The government shutdowns of restaurants and other foodservice outlets in 2020 was devastating, and unfortunately, there seems to be no real end in sight.
“A shutdown hitting such a targeted and large sector was unprecedented,” says Kristen Park, extension specialist at Cornell University in Ithaca, NY.
“Then there was the bullwhip effect up the supply chain, causing larger shifts in sales and distribution among suppliers, then it got to the production level, where they had to plow food under.”
Rebecca Catlett, director of marketing and communications at Okanagan Specialty Fruits Inc., in Summerland, British Columbia, says the company did not see an impact on overall sales, but the shutdown of foodservice, a significant channel for the company’s nonbrowning Arctic apple, was difficult.
“When foodservice is challenged, we’re all challenged,” she says.
“Many restaurants in the fast and casual food space have figured out very effective delivery, pick up, and drive-through options,” says Steve Grinstead, CEO of FreshEdge, LLC in Indianapolis, IN.
“But fine dining, hotels, healthcare cafeterias, schools, sports stadiums, and the like will have a much slower comeback.”
“The recovery will be further out for these sectors than for restaurants that can open at least on a modified basis,” agrees Steve Lutz, senior vice president of insights and innovation at Category Partners, LLC in Idaho Falls, ID.
Growers and suppliers to foodservice venues had to find somewhere to sell produce on hand, with many transitioning to direct-to-consumer models, launching websites for consumers to buy boxes of produce or individual items and pick them up.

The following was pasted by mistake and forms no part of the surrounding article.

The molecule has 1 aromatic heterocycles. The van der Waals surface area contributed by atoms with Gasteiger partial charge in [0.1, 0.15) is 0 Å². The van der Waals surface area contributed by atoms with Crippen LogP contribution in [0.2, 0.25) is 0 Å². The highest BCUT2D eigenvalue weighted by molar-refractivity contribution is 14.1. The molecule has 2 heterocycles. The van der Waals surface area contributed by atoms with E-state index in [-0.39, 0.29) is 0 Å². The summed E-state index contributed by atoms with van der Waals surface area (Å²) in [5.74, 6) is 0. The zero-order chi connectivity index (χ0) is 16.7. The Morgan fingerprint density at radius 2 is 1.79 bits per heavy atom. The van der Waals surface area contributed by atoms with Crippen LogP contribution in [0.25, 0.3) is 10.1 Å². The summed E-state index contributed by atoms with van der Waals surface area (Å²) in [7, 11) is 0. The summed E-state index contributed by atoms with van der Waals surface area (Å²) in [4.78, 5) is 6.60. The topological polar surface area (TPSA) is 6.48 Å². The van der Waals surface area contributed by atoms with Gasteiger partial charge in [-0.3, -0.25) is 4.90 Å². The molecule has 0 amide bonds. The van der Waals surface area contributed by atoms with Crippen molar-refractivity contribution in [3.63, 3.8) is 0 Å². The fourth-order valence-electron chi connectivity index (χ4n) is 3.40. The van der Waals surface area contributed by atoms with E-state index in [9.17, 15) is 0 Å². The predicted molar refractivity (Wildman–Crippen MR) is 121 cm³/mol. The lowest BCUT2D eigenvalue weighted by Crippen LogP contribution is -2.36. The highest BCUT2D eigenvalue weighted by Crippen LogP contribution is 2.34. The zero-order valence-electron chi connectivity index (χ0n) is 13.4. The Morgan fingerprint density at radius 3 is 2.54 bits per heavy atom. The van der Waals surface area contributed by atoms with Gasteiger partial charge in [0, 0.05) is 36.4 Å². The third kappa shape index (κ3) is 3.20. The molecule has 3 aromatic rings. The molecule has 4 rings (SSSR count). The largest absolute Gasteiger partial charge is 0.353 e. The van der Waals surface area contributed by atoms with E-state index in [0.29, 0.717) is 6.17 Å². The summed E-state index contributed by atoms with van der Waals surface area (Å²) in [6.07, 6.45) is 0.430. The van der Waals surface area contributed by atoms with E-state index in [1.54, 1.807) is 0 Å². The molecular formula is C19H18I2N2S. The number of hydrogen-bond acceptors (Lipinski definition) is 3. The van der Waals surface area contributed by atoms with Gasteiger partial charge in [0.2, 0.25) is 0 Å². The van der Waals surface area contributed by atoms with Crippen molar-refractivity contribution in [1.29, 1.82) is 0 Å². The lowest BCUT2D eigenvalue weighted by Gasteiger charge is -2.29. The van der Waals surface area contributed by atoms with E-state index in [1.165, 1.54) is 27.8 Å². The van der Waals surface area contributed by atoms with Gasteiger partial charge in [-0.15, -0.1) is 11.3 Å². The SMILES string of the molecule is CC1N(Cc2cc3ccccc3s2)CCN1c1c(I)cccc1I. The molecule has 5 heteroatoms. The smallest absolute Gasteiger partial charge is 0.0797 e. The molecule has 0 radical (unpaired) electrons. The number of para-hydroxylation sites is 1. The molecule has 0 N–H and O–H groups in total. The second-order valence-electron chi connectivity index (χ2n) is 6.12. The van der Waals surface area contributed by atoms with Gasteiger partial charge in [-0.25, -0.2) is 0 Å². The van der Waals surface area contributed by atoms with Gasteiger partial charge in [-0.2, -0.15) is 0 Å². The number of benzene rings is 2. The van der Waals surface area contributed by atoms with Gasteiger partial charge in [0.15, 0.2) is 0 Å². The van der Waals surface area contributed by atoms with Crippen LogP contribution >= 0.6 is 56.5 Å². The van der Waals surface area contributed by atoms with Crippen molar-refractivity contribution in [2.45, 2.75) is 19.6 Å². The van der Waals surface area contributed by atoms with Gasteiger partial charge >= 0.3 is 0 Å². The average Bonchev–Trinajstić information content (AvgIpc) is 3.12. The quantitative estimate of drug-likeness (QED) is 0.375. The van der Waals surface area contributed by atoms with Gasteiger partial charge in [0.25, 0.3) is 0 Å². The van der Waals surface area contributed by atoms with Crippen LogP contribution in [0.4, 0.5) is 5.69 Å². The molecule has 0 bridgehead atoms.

Don Goodwin, founder and former president of GoldenSun Insights, says a number of clients sought advice about direct-to-consumer sales. “There’s definitely some activity, but it takes commitment and a long-term view.”
FreshEdge, which has several businesses serving the foodservice sector, entered new segments of the industry and had some success with direct-to-consumer programs and innovatively packaged products.
“Pivot has become the word of the year,” says Grinstead. “But people not in the foodservice sector need to understand the magnitude of what has happened—it’s a deep hole to fill. Our company will be different in the new normal.”
As the pandemic dragged on, more and more restaurant closures went from temporary to permanent.
“The effects will definitely continue into 2021 and likely 2022,” Grinstead says.
“At FreshEdge, our foodservice distribution divisions experienced an unimaginable drop in revenue. Fortunately, we have an amazing team, and we were able to make the cuts necessary to survive it, but it has been brutal. A large number of our customers are still closed, and many will never reopen.”
This is a feature from the cover story of the January/February 2021 issue of Produce Blueprints Magazine. Click here to read the full article.